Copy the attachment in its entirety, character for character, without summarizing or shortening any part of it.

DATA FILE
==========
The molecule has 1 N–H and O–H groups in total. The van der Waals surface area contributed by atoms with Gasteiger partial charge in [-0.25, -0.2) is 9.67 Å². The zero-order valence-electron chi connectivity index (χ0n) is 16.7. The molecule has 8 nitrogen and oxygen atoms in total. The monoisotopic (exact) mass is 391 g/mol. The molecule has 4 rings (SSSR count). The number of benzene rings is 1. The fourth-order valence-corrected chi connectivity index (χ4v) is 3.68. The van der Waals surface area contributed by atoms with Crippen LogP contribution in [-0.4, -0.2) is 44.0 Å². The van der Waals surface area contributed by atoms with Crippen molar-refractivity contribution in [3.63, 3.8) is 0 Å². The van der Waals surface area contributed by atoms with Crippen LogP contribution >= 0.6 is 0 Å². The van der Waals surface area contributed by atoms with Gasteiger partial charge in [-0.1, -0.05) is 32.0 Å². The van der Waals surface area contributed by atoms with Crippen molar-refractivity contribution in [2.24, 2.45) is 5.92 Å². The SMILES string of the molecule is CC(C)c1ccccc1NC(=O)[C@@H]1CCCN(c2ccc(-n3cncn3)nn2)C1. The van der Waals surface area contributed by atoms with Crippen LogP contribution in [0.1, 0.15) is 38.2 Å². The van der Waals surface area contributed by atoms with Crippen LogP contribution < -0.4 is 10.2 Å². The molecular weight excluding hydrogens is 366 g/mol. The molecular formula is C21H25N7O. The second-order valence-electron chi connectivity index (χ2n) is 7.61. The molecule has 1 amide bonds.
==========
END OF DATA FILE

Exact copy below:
The molecule has 1 N–H and O–H groups in total. The van der Waals surface area contributed by atoms with Gasteiger partial charge in [-0.25, -0.2) is 9.67 Å². The zero-order valence-electron chi connectivity index (χ0n) is 16.7. The molecule has 8 nitrogen and oxygen atoms in total. The monoisotopic (exact) mass is 391 g/mol. The molecule has 4 rings (SSSR count). The number of benzene rings is 1. The fourth-order valence-corrected chi connectivity index (χ4v) is 3.68. The van der Waals surface area contributed by atoms with Crippen LogP contribution in [-0.4, -0.2) is 44.0 Å². The van der Waals surface area contributed by atoms with Crippen molar-refractivity contribution in [3.63, 3.8) is 0 Å². The van der Waals surface area contributed by atoms with Crippen LogP contribution >= 0.6 is 0 Å². The van der Waals surface area contributed by atoms with Gasteiger partial charge in [-0.1, -0.05) is 32.0 Å². The van der Waals surface area contributed by atoms with Crippen molar-refractivity contribution in [2.24, 2.45) is 5.92 Å². The SMILES string of the molecule is CC(C)c1ccccc1NC(=O)[C@@H]1CCCN(c2ccc(-n3cncn3)nn2)C1. The van der Waals surface area contributed by atoms with Crippen LogP contribution in [0.1, 0.15) is 38.2 Å². The van der Waals surface area contributed by atoms with Crippen LogP contribution < -0.4 is 10.2 Å². The molecular weight excluding hydrogens is 366 g/mol. The molecular formula is C21H25N7O. The second-order valence-electron chi connectivity index (χ2n) is 7.61. The molecule has 1 amide bonds.